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Jenny Tung

Appointment

  • Fellow
  • Child & Brain Development

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About

Jenny Tung is an Associate Professor of Evolutionary Anthropology and Biology at Duke University and an affiliate of the Duke Population Research Institute.

Jenny joined the Duke faculty in 2012 after completing her post-doctoral training in the University of Chicago Department of Human Genetics and her PhD training in the Duke Biology department. Research in the Tung lab focuses on the intersection between behavior, social structure, and genes. The lab is particularly interested in how social environmental variables of known biodemographic importance, such as social status and social connectedness, feed back to influence gene regulation and population genetic structure. They primarily ask these questions in nonhuman primates, which are natural models for human social behavior and physiology. Currently, most of their work centers on a longitudinally studied population of wild baboons in Kenya (Tung co-directs the Amboseli Baboon Research Project) and captive rhesus macaques at the Yerkes National Primate Research Center. They also recently extended their research to other social mammals, including wild meerkats and captive Damaraland mole rats in the Kalahari Desert of South Africa.

Awards

  • MacArthur Fellow, 2019
  • Named as one of Science News SN10: Scientists to Watch, 2018
  • Sloan Research Fellow, 2016
  • Kavli Fellow, 2015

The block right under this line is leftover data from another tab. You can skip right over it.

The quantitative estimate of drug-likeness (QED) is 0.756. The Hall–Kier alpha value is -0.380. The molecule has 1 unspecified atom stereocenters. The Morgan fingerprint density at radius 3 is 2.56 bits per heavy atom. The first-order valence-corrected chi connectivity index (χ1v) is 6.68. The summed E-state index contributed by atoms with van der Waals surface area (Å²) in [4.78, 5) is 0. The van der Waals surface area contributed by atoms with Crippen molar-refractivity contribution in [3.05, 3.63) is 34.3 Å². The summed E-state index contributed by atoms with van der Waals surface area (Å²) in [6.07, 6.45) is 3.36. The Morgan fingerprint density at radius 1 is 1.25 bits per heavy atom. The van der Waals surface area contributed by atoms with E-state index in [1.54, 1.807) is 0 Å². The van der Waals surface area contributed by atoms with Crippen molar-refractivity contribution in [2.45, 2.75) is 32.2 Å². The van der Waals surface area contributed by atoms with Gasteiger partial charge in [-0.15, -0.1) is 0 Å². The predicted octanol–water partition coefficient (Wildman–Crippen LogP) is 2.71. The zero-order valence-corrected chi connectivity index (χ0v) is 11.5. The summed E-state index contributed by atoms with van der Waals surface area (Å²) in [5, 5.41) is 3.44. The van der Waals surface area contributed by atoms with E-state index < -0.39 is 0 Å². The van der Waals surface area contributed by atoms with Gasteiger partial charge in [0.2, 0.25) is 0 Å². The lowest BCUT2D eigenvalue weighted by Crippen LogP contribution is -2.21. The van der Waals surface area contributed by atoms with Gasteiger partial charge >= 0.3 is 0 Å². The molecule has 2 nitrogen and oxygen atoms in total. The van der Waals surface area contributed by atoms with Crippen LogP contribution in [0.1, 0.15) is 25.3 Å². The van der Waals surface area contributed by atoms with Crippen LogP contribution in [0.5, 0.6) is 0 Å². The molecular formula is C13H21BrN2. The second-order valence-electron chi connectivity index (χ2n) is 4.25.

• University of Chicago, Chicago Fellows Post-doctoral Fellowship, 2010

Relevant Publications

  • Sanz, J., Maurizio, P.L., Snyder-Mackler, N., Simons, N.D., Voyles, T.P., Kohn, J., Michopoulos, V., Wilson, M.E., Tung, J.*, and Barreiro, L.B.*. Social history and exposure to pathogen signals modulate social status effects on gene regulation in rhesus macaques. In press (Proceedings of the National Academy of Sciences USA). bioRxiv: https://doi.org/10.1101/552356.
  • Zipple, M.N., Archie, E.A., Tung, J., Altmann, J., and Alberts, S.C. 2019. Intergenerational effects of early adversity on survival in wild baboons. eLife 8: e47433.
  • Snyder-Mackler, N., Sanz, J., Kohn, J.N., Brinkworth, J.F., Morrow, S., Shaver, A.O., Grenier, J., Pique-Regi, R., Johnson, Z.P., Wilson, M.E., Barreiro, L.B.*, Tung, J.*. 2016. Social status alters immune regulation and response to infection in macaques. Science 354: 1041-1045.
  • Tung, J.*, Archie, E.A.*, Altmann, J., and Alberts, S.C. 2016. Cumulative early adversity predicts longevity in wild baboons. Nature Communications 7: 11181.
  • Lea, A.J., Altmann, J., Alberts, S.C., and Tung, J. 2015. Developmental constraints in a wild primate. American Naturalist 185: 809-821.

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CIFAR is a registered charitable organization supported by the governments of Canada, Alberta, Ontario, and Quebec as well as foundations, individuals, corporations, and international partner organizations.

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